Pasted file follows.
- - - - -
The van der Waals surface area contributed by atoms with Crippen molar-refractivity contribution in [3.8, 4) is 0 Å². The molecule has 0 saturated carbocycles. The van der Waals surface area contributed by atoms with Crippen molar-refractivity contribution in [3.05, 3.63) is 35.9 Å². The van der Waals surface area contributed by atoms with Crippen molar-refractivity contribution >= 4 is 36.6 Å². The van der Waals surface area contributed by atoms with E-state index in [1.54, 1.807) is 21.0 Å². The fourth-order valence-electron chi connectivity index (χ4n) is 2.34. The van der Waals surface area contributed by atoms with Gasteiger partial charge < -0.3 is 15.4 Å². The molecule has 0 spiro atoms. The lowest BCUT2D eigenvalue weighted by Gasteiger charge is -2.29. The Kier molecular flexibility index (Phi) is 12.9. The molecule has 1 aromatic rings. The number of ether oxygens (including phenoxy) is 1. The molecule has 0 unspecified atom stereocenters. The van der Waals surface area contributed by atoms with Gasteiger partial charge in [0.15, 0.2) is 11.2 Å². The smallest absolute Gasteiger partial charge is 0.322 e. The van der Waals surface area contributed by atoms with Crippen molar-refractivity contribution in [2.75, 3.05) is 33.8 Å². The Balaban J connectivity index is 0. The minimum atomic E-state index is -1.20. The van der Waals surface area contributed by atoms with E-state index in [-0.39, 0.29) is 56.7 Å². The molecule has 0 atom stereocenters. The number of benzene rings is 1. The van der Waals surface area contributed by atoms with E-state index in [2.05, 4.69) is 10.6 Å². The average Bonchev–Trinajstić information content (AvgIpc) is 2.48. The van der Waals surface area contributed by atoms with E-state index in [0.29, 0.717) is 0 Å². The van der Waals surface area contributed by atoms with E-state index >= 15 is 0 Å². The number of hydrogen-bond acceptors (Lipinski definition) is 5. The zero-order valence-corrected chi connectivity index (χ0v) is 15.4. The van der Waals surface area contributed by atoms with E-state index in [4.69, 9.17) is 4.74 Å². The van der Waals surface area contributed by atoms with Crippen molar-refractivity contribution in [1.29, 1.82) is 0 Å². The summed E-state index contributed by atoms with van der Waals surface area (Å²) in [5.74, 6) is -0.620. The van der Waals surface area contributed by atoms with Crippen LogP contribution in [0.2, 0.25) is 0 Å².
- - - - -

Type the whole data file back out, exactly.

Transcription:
The van der Waals surface area contributed by atoms with Crippen molar-refractivity contribution in [3.8, 4) is 0 Å². The molecule has 0 saturated carbocycles. The van der Waals surface area contributed by atoms with Crippen molar-refractivity contribution in [3.05, 3.63) is 35.9 Å². The van der Waals surface area contributed by atoms with Crippen molar-refractivity contribution >= 4 is 36.6 Å². The van der Waals surface area contributed by atoms with E-state index in [1.54, 1.807) is 21.0 Å². The fourth-order valence-electron chi connectivity index (χ4n) is 2.34. The van der Waals surface area contributed by atoms with Gasteiger partial charge < -0.3 is 15.4 Å². The molecule has 0 spiro atoms. The lowest BCUT2D eigenvalue weighted by Gasteiger charge is -2.29. The Kier molecular flexibility index (Phi) is 12.9. The molecule has 1 aromatic rings. The number of ether oxygens (including phenoxy) is 1. The molecule has 0 unspecified atom stereocenters. The van der Waals surface area contributed by atoms with Gasteiger partial charge in [0.15, 0.2) is 11.2 Å². The smallest absolute Gasteiger partial charge is 0.322 e. The van der Waals surface area contributed by atoms with Crippen molar-refractivity contribution in [2.75, 3.05) is 33.8 Å². The Balaban J connectivity index is 0. The minimum atomic E-state index is -1.20. The van der Waals surface area contributed by atoms with E-state index in [-0.39, 0.29) is 56.7 Å². The molecule has 0 atom stereocenters. The number of benzene rings is 1. The van der Waals surface area contributed by atoms with E-state index in [2.05, 4.69) is 10.6 Å². The average Bonchev–Trinajstić information content (AvgIpc) is 2.48. The van der Waals surface area contributed by atoms with E-state index in [0.29, 0.717) is 0 Å². The van der Waals surface area contributed by atoms with E-state index >= 15 is 0 Å². The number of hydrogen-bond acceptors (Lipinski definition) is 5. The zero-order valence-corrected chi connectivity index (χ0v) is 15.4. The van der Waals surface area contributed by atoms with E-state index in [4.69, 9.17) is 4.74 Å². The van der Waals surface area contributed by atoms with Crippen molar-refractivity contribution in [1.29, 1.82) is 0 Å². The summed E-state index contributed by atoms with van der Waals surface area (Å²) in [5.74, 6) is -0.620. The van der Waals surface area contributed by atoms with Crippen LogP contribution in [0.2, 0.25) is 0 Å².